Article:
Recovered Connections: The Interdependent Emergence of Tibetan Religious Schools Using Four Recently Uncovered Pre-Mongol-Era Manuscript Caches as Evidence – Lecture by Dan Martin at Sapienza University, Rome.
Within the framework of the Sapienza University SEED PNR 2022 Project titled Tibetan Bonpo Textual Treasures Preserved at the Central National Library of Rome: A (Re-) Discovery (TiBTreaD), Prof. Dan Martin will give a Lecture on Recovered Connections: The Interdependent Emergence of Tibetan Religious Schools Using Four Recently Uncovered Pre-Mongol-Era Manuscript Caches as Evidence.
In the first two decades of our 21st century four Tibetan-language manuscript caches, largely in the form of fragments, have been uncovered in various parts of the main Himalayan range. One site is a little north of eastern Bhutan. Another is nearly a thousand miles away to the west, in Ladakh. What at least two and very likely three of the four caches have in common is a closing date of circa 1200 CE. This means together they represent a body of literature as actually available in that same area prior to the Mongol advent, supplying chronological benchmarks for codicology, paleography and orthography, among still other relevant matters outside our main focus. In this presentation I propose to examine the content of three of the four caches and use their evidence to ask fresh questions about the historical emergence of the various schools of Tibetan religion: Bon religion, the Nyingma school, the Dzogchen and terma traditions the Bon and Nyingma may have shared, the Zhijé, Kagyu, Sakya and Kadam schools, without neglecting lay religious movements that may have never established independent institutions. I would emphasize that this work in progress will only benefit from discussions.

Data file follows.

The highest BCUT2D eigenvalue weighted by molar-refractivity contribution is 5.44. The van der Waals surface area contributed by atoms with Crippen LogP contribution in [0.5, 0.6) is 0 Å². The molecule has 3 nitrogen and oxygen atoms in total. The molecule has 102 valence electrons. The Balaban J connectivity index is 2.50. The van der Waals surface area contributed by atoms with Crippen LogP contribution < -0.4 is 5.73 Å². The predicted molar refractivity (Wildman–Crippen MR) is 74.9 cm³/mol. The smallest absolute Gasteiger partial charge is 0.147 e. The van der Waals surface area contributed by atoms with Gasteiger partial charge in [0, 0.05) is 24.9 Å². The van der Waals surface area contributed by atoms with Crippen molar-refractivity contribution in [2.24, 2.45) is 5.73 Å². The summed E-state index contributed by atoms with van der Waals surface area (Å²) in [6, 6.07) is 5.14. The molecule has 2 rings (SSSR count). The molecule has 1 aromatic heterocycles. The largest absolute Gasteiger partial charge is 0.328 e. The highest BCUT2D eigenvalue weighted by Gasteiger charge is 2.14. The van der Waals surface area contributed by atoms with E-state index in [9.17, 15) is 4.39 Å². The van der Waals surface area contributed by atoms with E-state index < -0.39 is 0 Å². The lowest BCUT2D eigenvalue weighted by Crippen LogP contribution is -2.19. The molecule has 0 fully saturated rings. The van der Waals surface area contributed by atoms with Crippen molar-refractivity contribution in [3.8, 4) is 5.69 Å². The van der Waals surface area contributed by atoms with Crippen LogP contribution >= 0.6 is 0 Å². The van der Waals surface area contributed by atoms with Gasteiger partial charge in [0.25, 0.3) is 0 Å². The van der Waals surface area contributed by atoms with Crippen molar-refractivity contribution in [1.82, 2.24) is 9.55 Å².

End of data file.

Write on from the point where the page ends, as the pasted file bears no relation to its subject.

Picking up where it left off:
Thursday February 1st 2024
16.00 – 18.00